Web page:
Kate’s Review: “13 Minutes”

32768519Book: “13 Minutes” by Sarah Pinborough

Publishing Info: Flatiron Books, October 2017

Where Did I Get This Book: The library!

Book Description: Natasha’s sure that her friends love her. But does that mean they didn’t try to kill her?

Natasha is the most popular girl in school. So why was she pulled out of a freezing river after being dead for thirteen minutes? She doesn’t remember how she ended up in the icy water that night, but she does know this—it wasn’t an accident, and she wasn’t suicidal.

Now Natasha’s two closest friends, who are usually her loyal sidekicks, are acting strangely. Natasha turns to Becca, the best friend she dumped years before, to help her figure out the mystery.

At first Becca isn’t sure that she even wants to help Natasha. But as she is drawn back into Natasha’s orbit, Becca starts putting the pieces together. As an outsider, Becca believes she may be the only one who can uncover the truth…which is far more twisted than she ever imagined.

Review: One of last year’s runaway thriller hits in this country was “Behind Her Eyes” by Sarah Pinborough. Yes, it’s on my pile, I’ll get to it eventually. Even though the U.S. didn’t get their sights set on Pinborough too much until this book came out, she has many, MANY books under her belt. One of those books is “13 Minutes”. So of course once “Behind Her Eyes” got the attention it did in the U.S., the same publisher brought “13 Minutes” on over too. So THAT is how I read that one before the megahit. And I must say, even though I went in without any expectations (I didn’t realize they were written by the same author until I had already started it), I can see why people are kind of obsessed with Pinborough’s thriller writing right now. Because “13 Minutes” really sucked me in.

“13 Minutes” pretty much takes “Mean Girls” and throws it into a British crime procedural, a mix that is of course super tantalizing to the likes of me. There’s something about a Queen Bee ending up in a freezing river and then having to solve the mystery of how and why she got there. This story is told in a few different ways. We get straight up third person narrative, some first person POV, and then texts, diary entries, psychiatric notes, and news reports. These are all pretty standard these days when it comes to thriller fiction, but I liked how Pinborough carefully crafted it all together and took you down a path with lots of twists and surprises. I will happily report that a few of them actually caught me off guard. I even got that moment of ‘okay, this seems wrapped up, but there’s so much story left, so what’s going on OHBOYOHBOY’, something that I just delight in when reading a thriller novel. I feel a bit sheepish that I was so easily tricked, but Pinborough combines meticulous clue hiding and just enough unreliable narration on ALL sides that I’m not even mad that I was so totally thrown off the trail, especially since the stakes became quite high quite quickly once I realized I’d been duped.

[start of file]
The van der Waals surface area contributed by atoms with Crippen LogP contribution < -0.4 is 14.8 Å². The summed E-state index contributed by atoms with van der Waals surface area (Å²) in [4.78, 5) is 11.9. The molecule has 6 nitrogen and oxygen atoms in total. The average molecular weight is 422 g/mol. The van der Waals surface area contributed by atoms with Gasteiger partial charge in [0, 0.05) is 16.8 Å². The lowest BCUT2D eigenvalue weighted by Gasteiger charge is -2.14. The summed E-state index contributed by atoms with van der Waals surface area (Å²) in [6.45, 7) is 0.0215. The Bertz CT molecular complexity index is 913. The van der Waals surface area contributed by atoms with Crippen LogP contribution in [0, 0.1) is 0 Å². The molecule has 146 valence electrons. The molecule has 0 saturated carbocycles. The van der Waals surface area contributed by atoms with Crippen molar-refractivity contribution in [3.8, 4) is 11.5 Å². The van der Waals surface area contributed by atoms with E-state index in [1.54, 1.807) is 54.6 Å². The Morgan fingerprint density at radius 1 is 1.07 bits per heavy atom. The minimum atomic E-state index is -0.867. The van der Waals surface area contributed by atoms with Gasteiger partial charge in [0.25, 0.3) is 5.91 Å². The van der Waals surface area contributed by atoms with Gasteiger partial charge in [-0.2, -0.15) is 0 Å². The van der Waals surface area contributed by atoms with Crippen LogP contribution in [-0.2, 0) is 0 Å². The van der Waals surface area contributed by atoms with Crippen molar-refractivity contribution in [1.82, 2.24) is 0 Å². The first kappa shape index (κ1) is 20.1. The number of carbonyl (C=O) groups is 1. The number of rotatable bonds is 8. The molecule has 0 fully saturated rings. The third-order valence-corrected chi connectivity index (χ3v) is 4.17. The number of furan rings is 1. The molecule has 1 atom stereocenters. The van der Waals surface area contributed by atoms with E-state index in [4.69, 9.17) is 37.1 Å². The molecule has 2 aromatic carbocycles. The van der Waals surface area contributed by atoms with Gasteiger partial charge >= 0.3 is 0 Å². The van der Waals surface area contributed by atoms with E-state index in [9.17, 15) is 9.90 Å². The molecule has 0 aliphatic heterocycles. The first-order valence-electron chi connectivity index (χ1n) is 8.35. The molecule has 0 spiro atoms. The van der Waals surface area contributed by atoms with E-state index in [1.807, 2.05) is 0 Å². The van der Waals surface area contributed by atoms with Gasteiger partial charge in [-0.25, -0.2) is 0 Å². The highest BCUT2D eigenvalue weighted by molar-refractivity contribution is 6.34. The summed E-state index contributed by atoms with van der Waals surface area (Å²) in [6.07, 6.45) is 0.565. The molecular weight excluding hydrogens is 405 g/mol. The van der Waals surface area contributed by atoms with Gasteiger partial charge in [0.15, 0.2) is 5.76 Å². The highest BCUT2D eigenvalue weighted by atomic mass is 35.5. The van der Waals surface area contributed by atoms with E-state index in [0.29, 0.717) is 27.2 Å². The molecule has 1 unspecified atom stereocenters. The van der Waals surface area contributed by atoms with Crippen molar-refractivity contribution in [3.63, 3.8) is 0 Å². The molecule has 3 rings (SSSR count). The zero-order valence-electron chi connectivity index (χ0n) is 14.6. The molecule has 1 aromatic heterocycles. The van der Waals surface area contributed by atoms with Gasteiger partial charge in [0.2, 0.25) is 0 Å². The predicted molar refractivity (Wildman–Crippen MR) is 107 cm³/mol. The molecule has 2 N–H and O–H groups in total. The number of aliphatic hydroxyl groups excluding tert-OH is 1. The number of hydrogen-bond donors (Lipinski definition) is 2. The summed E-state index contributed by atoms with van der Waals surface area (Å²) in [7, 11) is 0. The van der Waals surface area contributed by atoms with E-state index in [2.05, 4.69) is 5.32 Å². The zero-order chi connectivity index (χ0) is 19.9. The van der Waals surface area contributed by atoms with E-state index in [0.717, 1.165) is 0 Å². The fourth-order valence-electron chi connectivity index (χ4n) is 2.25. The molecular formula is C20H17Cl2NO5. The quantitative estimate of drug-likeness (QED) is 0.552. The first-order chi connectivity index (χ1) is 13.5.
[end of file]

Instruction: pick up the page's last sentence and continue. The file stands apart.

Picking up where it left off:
The characters themselves, however, kind of fall into tropes that are all too familiar these days. Tasha is the mean girl who may have more depth than we expect of her. Becca is a brooding loner who tries to be aloof, but is still desperate for the affection and acceptance of her former best friend. Hayley and Jenny are both nasty and poisonous, but are also victims of Tasha’s scorn and their own insecurities. I didn’t really feel like the wheel was being reinvented with any of them, and while I was attached to Becca at least and wanted everything to be okay for her, I knew that I wouldn’t be horribly upset if it wasn’t. I wasn’t really in it for the characters as much as I was the plot and the mystery. That said, I do think that Pinborough did a pretty good job within those characterizations. I was especially taken with her writing of Tasha, who did feel like the most of complex of them all. I did also like that the book addresses that for many people the need to be accepted can make you do things that you aren’t proud of, and that being a teenager as well can make things especially messy.

But if you are in it to be taken on a fun and wild ride, “13 Minutes” will probably be a good match for you. I read it in about two marathon sittings, and I probably could have done it in one if I had the chance and time to do it. Now that I’ve found out what the big deal is about Pinborough’s thriller writing, I’m definitely going to keep an eye out for any future works that she may be bringing to the table.

Kate’s Rating 7: Though the characters were fairly standard and trope ridden for the most part, the plot and mystery itself kept me guessing and on the edge of my seat.

Reader’s Advisory:

“13 Minutes” is included on the Goodreads list “Young Adult Contemporary Thrillers 2016”, and would fit in on “If You Enjoyed ‘Gone Girl’, You Might Also Like…”.

Find “13 Minutes” at your library using WorldCat!

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